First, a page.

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Getting In Trouble at School and Making It a Positive Moment for Your Child

Getting In Trouble at School and Making It a Positive Moment for Your Child

The first time your child gets in trouble at school can be as scary for the parent as it is for the child. The first time my son got in trouble at school, the principal called and explained that our son was in his office because he had been throwing handfuls of mud at cars …

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The first time your child gets in trouble at school can be as scary for the parent as it is for the child. The first time my son got in trouble at school, the principal called and explained that our son was in his office because he had been throwing handfuls of mud at cars in the parking lot through the fence of the playground.

My first instinct was to want to deny that my son could possible be getting in trouble at school. I had the “not my kid!” response, and it’s completely natural to have that reaction. Of course, the principal had incontrovertible evidence (he saw my son and his friend doing it) and the result of this third grade mischief was a suspension from school for the rest of the day.

It was the best thing that ever happened to our son, and I’m grateful he was attending a school where the principal was not only kind, but also wise enough to know that you can often nip bad behavior in the bud with the right message when the child is young. Had our son come home from school, however, to hear us bad-mouthing the principal about the suspension or if we had let him play video games for the day-and-a-half he had off, we would have sent the wrong message.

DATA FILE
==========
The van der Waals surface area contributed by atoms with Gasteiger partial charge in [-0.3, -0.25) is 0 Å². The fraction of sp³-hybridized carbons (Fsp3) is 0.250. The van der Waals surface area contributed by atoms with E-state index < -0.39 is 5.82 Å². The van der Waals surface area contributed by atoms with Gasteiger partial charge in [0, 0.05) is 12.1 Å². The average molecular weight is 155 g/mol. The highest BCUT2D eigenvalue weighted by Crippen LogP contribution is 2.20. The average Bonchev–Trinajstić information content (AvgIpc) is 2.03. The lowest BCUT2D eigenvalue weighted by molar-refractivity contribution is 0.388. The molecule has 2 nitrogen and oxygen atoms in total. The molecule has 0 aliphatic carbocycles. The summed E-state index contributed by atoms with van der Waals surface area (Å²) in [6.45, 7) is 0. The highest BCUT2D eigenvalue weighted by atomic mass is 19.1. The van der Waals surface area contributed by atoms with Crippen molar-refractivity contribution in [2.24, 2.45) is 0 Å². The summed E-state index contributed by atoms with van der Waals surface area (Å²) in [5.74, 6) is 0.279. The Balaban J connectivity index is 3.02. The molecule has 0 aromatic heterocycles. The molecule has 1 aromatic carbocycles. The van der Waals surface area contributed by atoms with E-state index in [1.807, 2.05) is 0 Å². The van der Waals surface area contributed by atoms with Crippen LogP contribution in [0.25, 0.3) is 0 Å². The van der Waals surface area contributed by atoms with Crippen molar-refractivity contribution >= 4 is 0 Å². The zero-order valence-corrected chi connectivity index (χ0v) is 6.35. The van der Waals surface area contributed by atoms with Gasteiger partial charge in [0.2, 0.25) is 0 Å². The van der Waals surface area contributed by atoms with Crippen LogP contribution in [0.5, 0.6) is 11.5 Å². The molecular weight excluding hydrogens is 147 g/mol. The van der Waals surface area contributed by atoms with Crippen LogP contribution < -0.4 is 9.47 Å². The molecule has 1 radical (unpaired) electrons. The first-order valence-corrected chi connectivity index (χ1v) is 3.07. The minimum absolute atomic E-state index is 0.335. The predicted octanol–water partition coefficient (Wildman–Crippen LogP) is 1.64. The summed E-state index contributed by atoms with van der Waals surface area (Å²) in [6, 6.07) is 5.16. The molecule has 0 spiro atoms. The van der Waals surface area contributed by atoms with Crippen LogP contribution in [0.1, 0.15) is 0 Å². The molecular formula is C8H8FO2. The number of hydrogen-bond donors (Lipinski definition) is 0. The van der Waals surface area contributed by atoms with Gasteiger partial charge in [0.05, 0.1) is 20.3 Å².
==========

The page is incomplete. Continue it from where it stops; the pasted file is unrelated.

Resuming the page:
Instead, we used it as an opportunity to talk to him about peer pressure, since his excuse for throwing the mud was that his friend wanted him to. We talked to him about making the right choice even when a friend does not. We talked to him about knowing the difference between right and wrong. In addition, we explained the important lesson that if he was doing something he didn’t want us to know about, then he probably shouldn’t be doing it. And, we made him do chores and homework the whole time he was supposed to be in school but was home, suspended. It was a great opportunity to teach him to make good choices. We’ve not had another serious discipline issue with him, and he is now 14 and in 9th grade.

Janet Lehman, MSW, says parents need to remember that “blaming the school or your child’s teacher won’t do any good. As much as is possible, work with school administrators and teachers. Partner with them instead of making an adversary out of them.” As parents, we need to remember that when a child is getting in trouble at school, it doesn’t mean that he is bad, just that he made a bad choice. It’s a moment in time that needs to be addressed, working with the school to ensure that your child understands why it was a bad choice and the consequences of bad choices.


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